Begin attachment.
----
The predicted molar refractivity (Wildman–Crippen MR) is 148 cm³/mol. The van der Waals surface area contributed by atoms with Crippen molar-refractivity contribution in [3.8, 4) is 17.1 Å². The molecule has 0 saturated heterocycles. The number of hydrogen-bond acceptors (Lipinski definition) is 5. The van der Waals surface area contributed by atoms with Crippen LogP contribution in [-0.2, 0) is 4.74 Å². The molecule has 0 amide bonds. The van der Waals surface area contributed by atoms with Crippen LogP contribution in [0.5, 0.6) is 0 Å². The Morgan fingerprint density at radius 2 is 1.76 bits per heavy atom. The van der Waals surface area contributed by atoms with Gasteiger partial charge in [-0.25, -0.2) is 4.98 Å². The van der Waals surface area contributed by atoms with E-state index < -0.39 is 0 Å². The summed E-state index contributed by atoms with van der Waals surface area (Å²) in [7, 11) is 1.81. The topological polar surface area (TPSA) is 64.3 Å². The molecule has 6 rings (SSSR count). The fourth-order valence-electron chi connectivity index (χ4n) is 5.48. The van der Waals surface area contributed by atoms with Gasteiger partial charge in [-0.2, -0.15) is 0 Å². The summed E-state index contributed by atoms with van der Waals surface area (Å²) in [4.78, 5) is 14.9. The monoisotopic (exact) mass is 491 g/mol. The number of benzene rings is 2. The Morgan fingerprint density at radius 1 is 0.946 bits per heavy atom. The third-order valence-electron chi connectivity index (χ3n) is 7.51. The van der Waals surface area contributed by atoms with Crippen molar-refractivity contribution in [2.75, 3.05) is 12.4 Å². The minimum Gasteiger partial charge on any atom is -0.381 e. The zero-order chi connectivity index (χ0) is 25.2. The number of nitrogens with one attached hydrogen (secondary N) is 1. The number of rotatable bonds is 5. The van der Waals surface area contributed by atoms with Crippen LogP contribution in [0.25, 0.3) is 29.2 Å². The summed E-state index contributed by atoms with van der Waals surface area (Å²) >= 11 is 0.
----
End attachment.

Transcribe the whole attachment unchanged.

The predicted molar refractivity (Wildman–Crippen MR) is 148 cm³/mol. The van der Waals surface area contributed by atoms with Crippen molar-refractivity contribution in [3.8, 4) is 17.1 Å². The molecule has 0 saturated heterocycles. The number of hydrogen-bond acceptors (Lipinski definition) is 5. The van der Waals surface area contributed by atoms with Crippen LogP contribution in [-0.2, 0) is 4.74 Å². The molecule has 0 amide bonds. The van der Waals surface area contributed by atoms with Crippen LogP contribution in [0.5, 0.6) is 0 Å². The Morgan fingerprint density at radius 2 is 1.76 bits per heavy atom. The van der Waals surface area contributed by atoms with Gasteiger partial charge in [-0.25, -0.2) is 4.98 Å². The van der Waals surface area contributed by atoms with E-state index < -0.39 is 0 Å². The summed E-state index contributed by atoms with van der Waals surface area (Å²) in [7, 11) is 1.81. The topological polar surface area (TPSA) is 64.3 Å². The molecule has 6 rings (SSSR count). The fourth-order valence-electron chi connectivity index (χ4n) is 5.48. The van der Waals surface area contributed by atoms with Gasteiger partial charge in [-0.2, -0.15) is 0 Å². The summed E-state index contributed by atoms with van der Waals surface area (Å²) in [4.78, 5) is 14.9. The monoisotopic (exact) mass is 491 g/mol. The number of benzene rings is 2. The Morgan fingerprint density at radius 1 is 0.946 bits per heavy atom. The third-order valence-electron chi connectivity index (χ3n) is 7.51. The van der Waals surface area contributed by atoms with Crippen molar-refractivity contribution in [2.75, 3.05) is 12.4 Å². The minimum Gasteiger partial charge on any atom is -0.381 e. The zero-order chi connectivity index (χ0) is 25.2. The number of nitrogens with one attached hydrogen (secondary N) is 1. The number of rotatable bonds is 5. The van der Waals surface area contributed by atoms with Crippen LogP contribution in [0.25, 0.3) is 29.2 Å². The summed E-state index contributed by atoms with van der Waals surface area (Å²) >= 11 is 0.